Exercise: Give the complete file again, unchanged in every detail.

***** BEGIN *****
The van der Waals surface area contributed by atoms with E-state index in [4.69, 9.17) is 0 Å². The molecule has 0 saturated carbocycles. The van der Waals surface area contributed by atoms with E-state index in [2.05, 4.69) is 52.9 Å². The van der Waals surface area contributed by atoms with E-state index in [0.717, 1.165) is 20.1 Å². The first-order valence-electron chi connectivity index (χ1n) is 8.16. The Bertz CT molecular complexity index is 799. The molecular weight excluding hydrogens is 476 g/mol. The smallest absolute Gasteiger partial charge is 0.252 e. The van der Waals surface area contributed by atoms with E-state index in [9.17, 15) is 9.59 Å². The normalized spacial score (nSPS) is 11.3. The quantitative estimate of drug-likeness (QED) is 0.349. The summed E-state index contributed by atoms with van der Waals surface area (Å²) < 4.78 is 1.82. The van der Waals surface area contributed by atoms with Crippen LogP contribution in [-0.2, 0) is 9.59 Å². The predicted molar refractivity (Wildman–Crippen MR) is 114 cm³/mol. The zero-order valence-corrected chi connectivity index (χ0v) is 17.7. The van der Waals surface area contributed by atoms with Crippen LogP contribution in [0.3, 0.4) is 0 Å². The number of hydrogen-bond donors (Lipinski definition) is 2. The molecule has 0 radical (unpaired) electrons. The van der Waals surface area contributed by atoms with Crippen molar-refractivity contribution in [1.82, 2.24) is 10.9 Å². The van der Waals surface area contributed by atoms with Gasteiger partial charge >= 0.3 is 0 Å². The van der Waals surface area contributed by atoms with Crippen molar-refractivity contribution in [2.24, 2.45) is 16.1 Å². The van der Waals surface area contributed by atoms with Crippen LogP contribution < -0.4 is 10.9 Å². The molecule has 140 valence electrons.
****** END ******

The van der Waals surface area contributed by atoms with E-state index in [4.69, 9.17) is 0 Å². The molecule has 0 saturated carbocycles. The van der Waals surface area contributed by atoms with E-state index in [2.05, 4.69) is 52.9 Å². The van der Waals surface area contributed by atoms with E-state index in [0.717, 1.165) is 20.1 Å². The first-order valence-electron chi connectivity index (χ1n) is 8.16. The Bertz CT molecular complexity index is 799. The molecular weight excluding hydrogens is 476 g/mol. The smallest absolute Gasteiger partial charge is 0.252 e. The van der Waals surface area contributed by atoms with E-state index in [9.17, 15) is 9.59 Å². The normalized spacial score (nSPS) is 11.3. The quantitative estimate of drug-likeness (QED) is 0.349. The summed E-state index contributed by atoms with van der Waals surface area (Å²) < 4.78 is 1.82. The van der Waals surface area contributed by atoms with Crippen LogP contribution in [-0.2, 0) is 9.59 Å². The predicted molar refractivity (Wildman–Crippen MR) is 114 cm³/mol. The zero-order valence-corrected chi connectivity index (χ0v) is 17.7. The van der Waals surface area contributed by atoms with Crippen LogP contribution in [0.3, 0.4) is 0 Å². The number of hydrogen-bond donors (Lipinski definition) is 2. The molecule has 0 radical (unpaired) electrons. The van der Waals surface area contributed by atoms with Crippen molar-refractivity contribution in [1.82, 2.24) is 10.9 Å². The van der Waals surface area contributed by atoms with Gasteiger partial charge >= 0.3 is 0 Å². The van der Waals surface area contributed by atoms with Crippen molar-refractivity contribution in [2.24, 2.45) is 16.1 Å². The van der Waals surface area contributed by atoms with Crippen LogP contribution < -0.4 is 10.9 Å². The molecule has 140 valence electrons.